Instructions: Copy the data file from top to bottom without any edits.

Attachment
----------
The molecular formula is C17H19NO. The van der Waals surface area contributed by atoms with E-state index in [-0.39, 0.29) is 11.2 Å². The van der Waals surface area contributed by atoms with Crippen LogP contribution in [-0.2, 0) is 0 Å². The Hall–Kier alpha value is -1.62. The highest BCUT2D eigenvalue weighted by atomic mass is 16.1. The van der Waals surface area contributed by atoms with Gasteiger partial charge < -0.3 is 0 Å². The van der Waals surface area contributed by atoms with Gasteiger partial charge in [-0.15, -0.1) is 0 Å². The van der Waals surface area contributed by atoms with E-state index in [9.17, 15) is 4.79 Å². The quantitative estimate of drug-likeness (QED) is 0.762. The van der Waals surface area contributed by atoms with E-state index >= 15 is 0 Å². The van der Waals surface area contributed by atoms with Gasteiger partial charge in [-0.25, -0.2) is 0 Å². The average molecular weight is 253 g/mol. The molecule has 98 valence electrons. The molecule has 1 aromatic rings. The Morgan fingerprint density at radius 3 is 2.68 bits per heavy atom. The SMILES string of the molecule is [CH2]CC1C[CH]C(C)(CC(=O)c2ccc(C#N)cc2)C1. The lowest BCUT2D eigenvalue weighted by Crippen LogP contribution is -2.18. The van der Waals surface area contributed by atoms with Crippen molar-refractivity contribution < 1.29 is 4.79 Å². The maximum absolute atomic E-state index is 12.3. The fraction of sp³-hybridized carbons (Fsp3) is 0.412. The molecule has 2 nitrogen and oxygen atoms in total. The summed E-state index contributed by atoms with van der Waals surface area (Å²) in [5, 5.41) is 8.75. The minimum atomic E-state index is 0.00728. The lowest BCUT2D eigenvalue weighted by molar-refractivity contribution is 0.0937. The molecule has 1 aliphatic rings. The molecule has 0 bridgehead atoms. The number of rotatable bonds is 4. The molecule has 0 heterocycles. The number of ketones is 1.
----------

The molecular formula is C17H19NO. The van der Waals surface area contributed by atoms with E-state index in [-0.39, 0.29) is 11.2 Å². The van der Waals surface area contributed by atoms with Crippen LogP contribution in [-0.2, 0) is 0 Å². The Hall–Kier alpha value is -1.62. The highest BCUT2D eigenvalue weighted by atomic mass is 16.1. The van der Waals surface area contributed by atoms with Gasteiger partial charge < -0.3 is 0 Å². The van der Waals surface area contributed by atoms with Gasteiger partial charge in [-0.15, -0.1) is 0 Å². The van der Waals surface area contributed by atoms with E-state index in [9.17, 15) is 4.79 Å². The quantitative estimate of drug-likeness (QED) is 0.762. The van der Waals surface area contributed by atoms with E-state index >= 15 is 0 Å². The van der Waals surface area contributed by atoms with Gasteiger partial charge in [-0.25, -0.2) is 0 Å². The average molecular weight is 253 g/mol. The molecule has 98 valence electrons. The molecule has 1 aromatic rings. The Morgan fingerprint density at radius 3 is 2.68 bits per heavy atom. The SMILES string of the molecule is [CH2]CC1C[CH]C(C)(CC(=O)c2ccc(C#N)cc2)C1. The lowest BCUT2D eigenvalue weighted by Crippen LogP contribution is -2.18. The van der Waals surface area contributed by atoms with Crippen molar-refractivity contribution < 1.29 is 4.79 Å². The maximum absolute atomic E-state index is 12.3. The fraction of sp³-hybridized carbons (Fsp3) is 0.412. The molecule has 2 nitrogen and oxygen atoms in total. The summed E-state index contributed by atoms with van der Waals surface area (Å²) in [5, 5.41) is 8.75. The minimum atomic E-state index is 0.00728. The lowest BCUT2D eigenvalue weighted by molar-refractivity contribution is 0.0937. The molecule has 1 aliphatic rings. The molecule has 0 bridgehead atoms. The number of rotatable bonds is 4. The molecule has 0 heterocycles. The number of ketones is 1.